When Marguerite Henry visited the islands on the advice of her editor, she would likely have heard both of these origin stories. Ask yourself: as a storyteller, which would you pick? As a kid, I bought into the shipwreck story with every fibre of my romantic being. But as an adult, I had to concede that the historical record, which includes no mention of feral horses by the first English settlers to the area, made the Chincoteague hypothesis more likely if less romantic. 

But now along come Nicolas Delsol and his colleagues with their mtDNA analysis, and it turns out that the closest match to the Puerto Real specimen is not a horse from present-day Castile, or anywhere else on the Iberian Peninsula, but an Assateague horse. 

By the 1920s, the Assateague herd was showing signs of inbreeding depression, and fresh bloodlines were introduced. Welsh and Shetland ponies, mustangs from BLM land out west, even a few Arabians were crossed in to improve the breed. Horses are polygynous breeders; introducing just a few stallions would have been easier than introducing a larger number of mares, and in the case of the Arabians at least we know that's how it was done. But while outside stallions would have increased the overall genetic diversity of Assateague horses, they would have had essentially no impact on the mitochondrial DNA. And even if a few mares were brought in, they would have a more limited impact on the overall makeup of the population.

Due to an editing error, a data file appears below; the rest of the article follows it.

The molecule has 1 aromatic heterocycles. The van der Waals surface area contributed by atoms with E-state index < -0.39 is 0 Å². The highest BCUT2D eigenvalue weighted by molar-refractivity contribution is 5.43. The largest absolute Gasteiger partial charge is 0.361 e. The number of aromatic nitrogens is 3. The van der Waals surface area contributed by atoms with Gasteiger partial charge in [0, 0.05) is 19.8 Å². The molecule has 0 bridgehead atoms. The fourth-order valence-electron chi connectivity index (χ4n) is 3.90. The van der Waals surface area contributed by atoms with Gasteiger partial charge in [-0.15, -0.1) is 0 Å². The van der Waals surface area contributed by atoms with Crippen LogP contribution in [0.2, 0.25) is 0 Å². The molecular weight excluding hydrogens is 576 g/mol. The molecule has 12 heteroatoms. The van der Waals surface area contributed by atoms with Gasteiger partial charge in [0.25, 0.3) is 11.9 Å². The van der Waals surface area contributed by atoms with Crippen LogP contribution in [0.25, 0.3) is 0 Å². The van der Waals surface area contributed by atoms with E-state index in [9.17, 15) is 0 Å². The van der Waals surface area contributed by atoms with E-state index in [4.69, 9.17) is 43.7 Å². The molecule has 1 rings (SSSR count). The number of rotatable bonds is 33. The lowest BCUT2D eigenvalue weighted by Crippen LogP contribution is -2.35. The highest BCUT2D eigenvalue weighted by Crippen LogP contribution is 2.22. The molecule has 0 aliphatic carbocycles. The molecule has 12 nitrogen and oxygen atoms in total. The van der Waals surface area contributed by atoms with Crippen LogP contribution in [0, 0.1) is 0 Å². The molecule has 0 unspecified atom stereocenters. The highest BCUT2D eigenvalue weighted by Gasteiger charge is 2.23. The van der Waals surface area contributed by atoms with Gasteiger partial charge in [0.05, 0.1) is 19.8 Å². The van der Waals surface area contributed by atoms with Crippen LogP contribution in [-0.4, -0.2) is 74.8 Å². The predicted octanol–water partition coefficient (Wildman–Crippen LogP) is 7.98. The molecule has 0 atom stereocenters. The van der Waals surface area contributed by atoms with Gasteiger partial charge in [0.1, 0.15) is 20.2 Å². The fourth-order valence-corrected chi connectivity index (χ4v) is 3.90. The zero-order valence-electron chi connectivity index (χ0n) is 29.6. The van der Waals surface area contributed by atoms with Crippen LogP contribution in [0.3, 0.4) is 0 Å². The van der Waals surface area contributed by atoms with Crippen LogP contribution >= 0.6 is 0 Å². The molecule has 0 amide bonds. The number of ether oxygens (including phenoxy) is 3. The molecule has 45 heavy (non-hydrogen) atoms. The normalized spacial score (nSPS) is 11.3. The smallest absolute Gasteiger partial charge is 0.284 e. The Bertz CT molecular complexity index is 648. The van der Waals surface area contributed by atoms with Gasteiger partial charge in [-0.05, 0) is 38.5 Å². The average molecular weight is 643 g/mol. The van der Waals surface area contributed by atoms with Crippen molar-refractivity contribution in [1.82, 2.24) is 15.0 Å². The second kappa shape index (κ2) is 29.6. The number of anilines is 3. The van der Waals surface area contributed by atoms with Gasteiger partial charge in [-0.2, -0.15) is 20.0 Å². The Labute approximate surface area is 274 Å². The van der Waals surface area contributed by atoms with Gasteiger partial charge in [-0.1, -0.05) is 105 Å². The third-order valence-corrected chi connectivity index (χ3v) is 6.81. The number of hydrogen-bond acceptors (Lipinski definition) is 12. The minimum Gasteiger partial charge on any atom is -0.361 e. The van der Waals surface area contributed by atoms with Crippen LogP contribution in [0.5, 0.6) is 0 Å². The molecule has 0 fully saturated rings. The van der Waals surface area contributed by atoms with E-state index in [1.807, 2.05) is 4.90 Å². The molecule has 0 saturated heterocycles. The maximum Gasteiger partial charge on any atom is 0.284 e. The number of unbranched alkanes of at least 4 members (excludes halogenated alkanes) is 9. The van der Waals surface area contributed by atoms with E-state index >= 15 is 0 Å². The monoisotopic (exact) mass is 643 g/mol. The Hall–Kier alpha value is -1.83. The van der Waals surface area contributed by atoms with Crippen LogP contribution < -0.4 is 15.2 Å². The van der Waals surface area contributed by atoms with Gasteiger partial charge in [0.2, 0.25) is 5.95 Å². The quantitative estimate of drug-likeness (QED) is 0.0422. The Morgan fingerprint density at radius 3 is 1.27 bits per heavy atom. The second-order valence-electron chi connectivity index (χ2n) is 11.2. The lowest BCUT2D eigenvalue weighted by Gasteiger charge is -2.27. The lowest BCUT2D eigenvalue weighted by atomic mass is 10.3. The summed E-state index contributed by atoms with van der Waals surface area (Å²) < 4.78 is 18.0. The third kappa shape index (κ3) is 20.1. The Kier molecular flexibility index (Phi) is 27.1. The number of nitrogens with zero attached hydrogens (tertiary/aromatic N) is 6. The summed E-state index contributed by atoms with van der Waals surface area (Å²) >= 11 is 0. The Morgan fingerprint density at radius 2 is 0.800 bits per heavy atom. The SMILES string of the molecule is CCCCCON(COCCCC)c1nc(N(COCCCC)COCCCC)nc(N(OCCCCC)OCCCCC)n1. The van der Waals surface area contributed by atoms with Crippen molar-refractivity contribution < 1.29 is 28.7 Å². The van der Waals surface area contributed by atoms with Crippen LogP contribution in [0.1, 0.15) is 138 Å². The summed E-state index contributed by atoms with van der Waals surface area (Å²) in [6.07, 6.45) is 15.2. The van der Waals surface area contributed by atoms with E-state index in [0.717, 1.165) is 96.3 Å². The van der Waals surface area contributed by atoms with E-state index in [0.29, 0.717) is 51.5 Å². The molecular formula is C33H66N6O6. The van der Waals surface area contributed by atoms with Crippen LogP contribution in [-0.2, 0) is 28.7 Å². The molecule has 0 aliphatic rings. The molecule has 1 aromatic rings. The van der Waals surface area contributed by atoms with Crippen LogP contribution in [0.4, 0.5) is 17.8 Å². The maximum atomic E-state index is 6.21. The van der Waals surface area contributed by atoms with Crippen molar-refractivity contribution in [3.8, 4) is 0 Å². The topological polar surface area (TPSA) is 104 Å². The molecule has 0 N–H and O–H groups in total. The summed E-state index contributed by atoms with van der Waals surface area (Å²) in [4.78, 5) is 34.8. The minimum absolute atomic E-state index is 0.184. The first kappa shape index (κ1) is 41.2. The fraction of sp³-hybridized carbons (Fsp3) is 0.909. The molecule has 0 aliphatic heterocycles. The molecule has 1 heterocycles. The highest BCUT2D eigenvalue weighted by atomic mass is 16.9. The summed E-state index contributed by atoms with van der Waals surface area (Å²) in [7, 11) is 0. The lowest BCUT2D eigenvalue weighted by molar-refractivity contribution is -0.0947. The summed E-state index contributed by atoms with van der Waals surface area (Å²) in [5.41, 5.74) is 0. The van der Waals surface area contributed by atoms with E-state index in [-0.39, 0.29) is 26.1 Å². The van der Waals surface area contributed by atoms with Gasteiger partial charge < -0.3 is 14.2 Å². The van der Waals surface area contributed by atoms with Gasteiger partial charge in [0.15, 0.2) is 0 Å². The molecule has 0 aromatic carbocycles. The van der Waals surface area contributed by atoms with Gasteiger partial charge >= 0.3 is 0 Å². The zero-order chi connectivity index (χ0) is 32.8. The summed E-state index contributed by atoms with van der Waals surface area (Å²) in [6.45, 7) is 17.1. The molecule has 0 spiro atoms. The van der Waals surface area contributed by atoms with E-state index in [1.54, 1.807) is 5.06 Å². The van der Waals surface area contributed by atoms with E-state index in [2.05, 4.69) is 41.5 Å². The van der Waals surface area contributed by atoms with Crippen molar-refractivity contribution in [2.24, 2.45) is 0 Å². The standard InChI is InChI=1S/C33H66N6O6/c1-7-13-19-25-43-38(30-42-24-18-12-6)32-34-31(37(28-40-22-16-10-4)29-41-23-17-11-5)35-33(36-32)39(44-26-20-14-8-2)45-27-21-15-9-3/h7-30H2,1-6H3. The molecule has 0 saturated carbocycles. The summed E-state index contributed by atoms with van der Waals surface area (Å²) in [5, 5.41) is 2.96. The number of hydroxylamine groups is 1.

What the Delsol paper tells us is that Assateague has been a time capsule of sorts; that while the horses in present-day Spain have drifted considerably apart from the type found in late fifteenth/early sixteenth century Spain and Hispaniola, some of the horses on Assateague today (quite likely the majority, though the limited data do not support such a conclusion) bear close resemblance. They are Spanish horses, not English, and that enhances the possibility that they did emerge heroically from the surf, with Assateague sand under their hooves, as they discovered freedom in their New World.

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Wednesday, August 3, 2022

Not singing, just hot

Grey catbird at Long Pine Creek. Temperatures in northern Nebraska that week were comparable to Tucson, and I think a degree or two higher. Plus humidity.

Tuesday, August 2, 2022

House wrens

House wrens on Smith Falls Creek. Photos by Jessa.